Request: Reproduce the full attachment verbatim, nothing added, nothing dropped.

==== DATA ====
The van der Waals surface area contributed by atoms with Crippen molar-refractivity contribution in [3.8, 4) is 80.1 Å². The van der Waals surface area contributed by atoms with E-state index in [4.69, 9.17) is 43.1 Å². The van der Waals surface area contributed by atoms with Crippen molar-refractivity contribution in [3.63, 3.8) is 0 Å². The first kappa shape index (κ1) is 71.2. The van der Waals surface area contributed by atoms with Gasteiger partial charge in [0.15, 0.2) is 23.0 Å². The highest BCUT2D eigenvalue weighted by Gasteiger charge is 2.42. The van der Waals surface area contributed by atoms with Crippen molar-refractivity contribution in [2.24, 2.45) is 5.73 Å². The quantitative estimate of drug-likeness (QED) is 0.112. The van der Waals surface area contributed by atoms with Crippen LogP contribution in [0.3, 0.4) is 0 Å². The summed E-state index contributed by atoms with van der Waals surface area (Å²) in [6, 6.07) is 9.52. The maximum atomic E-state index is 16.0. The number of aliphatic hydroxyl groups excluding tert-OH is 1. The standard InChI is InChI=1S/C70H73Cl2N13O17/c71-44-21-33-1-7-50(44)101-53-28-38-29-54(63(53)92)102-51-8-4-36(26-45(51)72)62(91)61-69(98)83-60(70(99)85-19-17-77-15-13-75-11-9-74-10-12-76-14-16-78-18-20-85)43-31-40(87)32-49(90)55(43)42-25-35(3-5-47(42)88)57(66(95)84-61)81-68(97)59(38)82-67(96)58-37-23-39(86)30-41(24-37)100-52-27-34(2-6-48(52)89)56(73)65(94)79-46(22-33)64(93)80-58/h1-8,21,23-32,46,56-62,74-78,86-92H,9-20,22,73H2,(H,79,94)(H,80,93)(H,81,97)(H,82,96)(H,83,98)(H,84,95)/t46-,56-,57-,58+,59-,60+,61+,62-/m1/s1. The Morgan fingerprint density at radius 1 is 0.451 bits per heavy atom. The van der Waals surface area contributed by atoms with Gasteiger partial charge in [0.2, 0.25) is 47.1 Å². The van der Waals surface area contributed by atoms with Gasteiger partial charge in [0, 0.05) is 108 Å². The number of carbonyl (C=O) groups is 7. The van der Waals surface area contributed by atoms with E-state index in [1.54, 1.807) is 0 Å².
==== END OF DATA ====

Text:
The van der Waals surface area contributed by atoms with Crippen molar-refractivity contribution in [3.8, 4) is 80.1 Å². The van der Waals surface area contributed by atoms with E-state index in [4.69, 9.17) is 43.1 Å². The van der Waals surface area contributed by atoms with Crippen molar-refractivity contribution in [3.63, 3.8) is 0 Å². The first kappa shape index (κ1) is 71.2. The van der Waals surface area contributed by atoms with Gasteiger partial charge in [0.15, 0.2) is 23.0 Å². The highest BCUT2D eigenvalue weighted by Gasteiger charge is 2.42. The van der Waals surface area contributed by atoms with Crippen molar-refractivity contribution in [2.24, 2.45) is 5.73 Å². The quantitative estimate of drug-likeness (QED) is 0.112. The van der Waals surface area contributed by atoms with Crippen LogP contribution in [0.3, 0.4) is 0 Å². The summed E-state index contributed by atoms with van der Waals surface area (Å²) in [6, 6.07) is 9.52. The maximum atomic E-state index is 16.0. The number of aliphatic hydroxyl groups excluding tert-OH is 1. The standard InChI is InChI=1S/C70H73Cl2N13O17/c71-44-21-33-1-7-50(44)101-53-28-38-29-54(63(53)92)102-51-8-4-36(26-45(51)72)62(91)61-69(98)83-60(70(99)85-19-17-77-15-13-75-11-9-74-10-12-76-14-16-78-18-20-85)43-31-40(87)32-49(90)55(43)42-25-35(3-5-47(42)88)57(66(95)84-61)81-68(97)59(38)82-67(96)58-37-23-39(86)30-41(24-37)100-52-27-34(2-6-48(52)89)56(73)65(94)79-46(22-33)64(93)80-58/h1-8,21,23-32,46,56-62,74-78,86-92H,9-20,22,73H2,(H,79,94)(H,80,93)(H,81,97)(H,82,96)(H,83,98)(H,84,95)/t46-,56-,57-,58+,59-,60+,61+,62-/m1/s1. The Morgan fingerprint density at radius 1 is 0.451 bits per heavy atom. The van der Waals surface area contributed by atoms with Gasteiger partial charge in [0.2, 0.25) is 47.1 Å². The van der Waals surface area contributed by atoms with Gasteiger partial charge in [0, 0.05) is 108 Å². The number of carbonyl (C=O) groups is 7. The van der Waals surface area contributed by atoms with E-state index in [1.54, 1.807) is 0 Å².